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					1 of 4       University of Hawaii at Manoa EHSO Ethidium Bromide SOP TEMPLATE Updated May 2008

                            STANDARD OPERATING PROCEDURE

                                      ETHIDIUM BROMIDE

Annual Review Date:

Principal Investigator:                                   Phone number:

Room & Building:

Emergency Contact Information:

I have read and understand the SOP:

Name:                                    Signature:                                        Date:

Before working with Ethidium Bromide, the lab worker must have the approval of the PI who shall
provide specific training according to this SOP and in understanding the specific MSDS provided
by the manufacturer. The lab worker must complete UH lab safety training prior to working with
any chemicals. The lab worker should sign this SOP as documentation that he/she understands
the hazards and has been trained in how to work with Ethidium Bromide safely.

Ethidium bromide is commercially available in pre-mixed aqueous solutions or in solid/crystal
form. Ethidium Bromide is dark red to purple in color, and practically odorless. In its solid form,
the powder can easily become airborne and enter the respiratory system. In this regard, aqueous
solution of Ethidium Bromide is safer to use. Therefore, Researchers are strongly encouraged to
purchase pre-made stock solutions or readymade gels. Also consider switching to less-toxic
alternatives such as SYBR SafeTM DNA gel stain, for example, to reduce potential hazardous
exposures in the lab. The following safety procedures should be followed by laboratory workers
who handle Ethidium Bromide. Ethidium bromide may be a very strong mutagen, and may
possibly be a carcinogen or teratogen, although this has never been definitively proven.


CAS# 1239-45-8
Ethidium Bromide is an intercalating agent commonly used for visualization of nucleic acids using
techniques such as agarose gel electrophoresis. When exposed to ultraviolet light, it will fluoresce with a
red-orange color, intensifying after binding to DNA.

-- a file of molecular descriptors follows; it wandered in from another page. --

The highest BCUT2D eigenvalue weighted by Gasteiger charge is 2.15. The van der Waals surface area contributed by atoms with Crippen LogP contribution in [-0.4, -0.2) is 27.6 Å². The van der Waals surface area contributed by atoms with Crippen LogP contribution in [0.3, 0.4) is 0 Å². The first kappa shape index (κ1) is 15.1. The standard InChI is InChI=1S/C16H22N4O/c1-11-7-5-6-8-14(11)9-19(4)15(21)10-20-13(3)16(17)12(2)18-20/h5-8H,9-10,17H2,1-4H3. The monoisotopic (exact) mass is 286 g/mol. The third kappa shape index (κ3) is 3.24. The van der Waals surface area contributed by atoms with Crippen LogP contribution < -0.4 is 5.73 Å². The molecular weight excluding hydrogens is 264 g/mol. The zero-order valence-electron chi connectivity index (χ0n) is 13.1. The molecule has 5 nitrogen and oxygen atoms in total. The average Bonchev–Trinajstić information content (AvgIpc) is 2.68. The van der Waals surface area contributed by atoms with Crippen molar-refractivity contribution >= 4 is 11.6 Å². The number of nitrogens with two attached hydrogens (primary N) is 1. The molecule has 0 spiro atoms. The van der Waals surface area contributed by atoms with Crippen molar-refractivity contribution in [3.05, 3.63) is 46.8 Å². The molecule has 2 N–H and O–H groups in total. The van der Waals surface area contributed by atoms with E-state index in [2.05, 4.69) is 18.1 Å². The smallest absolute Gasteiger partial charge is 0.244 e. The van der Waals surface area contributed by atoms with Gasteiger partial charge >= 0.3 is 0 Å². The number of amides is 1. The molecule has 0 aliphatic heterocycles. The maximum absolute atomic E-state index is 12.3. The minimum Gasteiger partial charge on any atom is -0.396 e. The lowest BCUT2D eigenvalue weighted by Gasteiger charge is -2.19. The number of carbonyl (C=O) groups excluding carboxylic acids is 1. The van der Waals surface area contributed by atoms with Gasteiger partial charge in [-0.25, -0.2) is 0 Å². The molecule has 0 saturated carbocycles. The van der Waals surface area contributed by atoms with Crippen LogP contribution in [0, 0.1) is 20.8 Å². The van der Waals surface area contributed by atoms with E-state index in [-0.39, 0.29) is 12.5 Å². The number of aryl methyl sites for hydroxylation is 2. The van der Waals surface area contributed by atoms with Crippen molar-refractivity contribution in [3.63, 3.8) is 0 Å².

Daily use of this chemical without manifesting symptoms of overexposure may lead to a false sense of
security on the part of laboratory personnel. Ethidium bromide may be fatal if inhaled, and can cause eye,
skin, and respiratory tract irritation. Ethidium bromide may be absorbed through the skin and is also a
potent mutagen (may alter genetic material), suspected carcinogen and considered moderately toxic.
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Acute Effects:
Acute toxic effects from exposure to ethidium bromide have not been thoroughly investigated. Ethidium
bromide is irritating to the eyes, skin, mucous membranes, and upper respiratory tract. The powder can
be very toxic and harmful by inhalation.

Routes of Exposure
Ethidium bromide can be readily absorbed through the skin, swallowed or inhaled, entering the eyes,
mucous membranes, and upper respiratory tract.

Chronic Effects:
May cause methemoglobinemia, which is characterized by chocolate-brown colored blood, headaches,
weakness, dizziness, shortness of breath, cyanosis, rapid heart rate, unconsciousness and possible
death. May alter genetic material. Can be fatal if inhaled.

Cancer Hazard:
Ethidium bromide is a probable human carcinogen. Repeated exposure to slightly higher amounts may
induce multi-site cancers.

Reproductive Hazard:
There is no direct evidence that ethidium bromide causes birth defects in humans but its mutagenic
properties are cause to regard it as a possible reproductive toxin.


   Impermeable gloves should be used when potential for skin contact exists; gloves shall be changed
    frequently. Disposable nitrile, neoprene, natural rubber, PVC, or butyl gloves should be worn, as latex
    gloves are not recommended for handling Ethidium bromide (confirm glove type and use limitations
    by referring to a Glove Compatibility and Use Guide - contact EHSO).